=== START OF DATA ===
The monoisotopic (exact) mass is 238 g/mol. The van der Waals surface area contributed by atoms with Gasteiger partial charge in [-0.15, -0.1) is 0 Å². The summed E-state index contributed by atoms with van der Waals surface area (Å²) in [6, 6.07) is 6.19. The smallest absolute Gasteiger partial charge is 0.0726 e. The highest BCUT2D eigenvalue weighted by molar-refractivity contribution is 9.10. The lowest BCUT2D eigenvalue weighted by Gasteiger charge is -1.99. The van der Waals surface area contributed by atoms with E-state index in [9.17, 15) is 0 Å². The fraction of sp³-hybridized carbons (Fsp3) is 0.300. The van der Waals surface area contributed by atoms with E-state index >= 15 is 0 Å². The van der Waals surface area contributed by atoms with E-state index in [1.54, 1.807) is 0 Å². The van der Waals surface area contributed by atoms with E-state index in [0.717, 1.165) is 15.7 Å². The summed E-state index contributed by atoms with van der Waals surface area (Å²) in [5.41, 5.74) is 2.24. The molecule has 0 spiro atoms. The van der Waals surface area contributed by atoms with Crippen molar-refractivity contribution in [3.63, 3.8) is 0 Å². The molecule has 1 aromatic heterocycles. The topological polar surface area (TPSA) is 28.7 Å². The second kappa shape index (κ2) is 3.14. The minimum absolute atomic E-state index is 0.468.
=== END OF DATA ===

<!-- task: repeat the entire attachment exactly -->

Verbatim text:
The monoisotopic (exact) mass is 238 g/mol. The van der Waals surface area contributed by atoms with Gasteiger partial charge in [-0.15, -0.1) is 0 Å². The summed E-state index contributed by atoms with van der Waals surface area (Å²) in [6, 6.07) is 6.19. The smallest absolute Gasteiger partial charge is 0.0726 e. The highest BCUT2D eigenvalue weighted by molar-refractivity contribution is 9.10. The lowest BCUT2D eigenvalue weighted by Gasteiger charge is -1.99. The van der Waals surface area contributed by atoms with E-state index in [9.17, 15) is 0 Å². The fraction of sp³-hybridized carbons (Fsp3) is 0.300. The van der Waals surface area contributed by atoms with E-state index >= 15 is 0 Å². The van der Waals surface area contributed by atoms with E-state index in [1.54, 1.807) is 0 Å². The van der Waals surface area contributed by atoms with E-state index in [0.717, 1.165) is 15.7 Å². The summed E-state index contributed by atoms with van der Waals surface area (Å²) in [5.41, 5.74) is 2.24. The molecule has 0 spiro atoms. The van der Waals surface area contributed by atoms with Crippen molar-refractivity contribution in [3.63, 3.8) is 0 Å². The molecule has 1 aromatic heterocycles. The topological polar surface area (TPSA) is 28.7 Å². The second kappa shape index (κ2) is 3.14. The minimum absolute atomic E-state index is 0.468.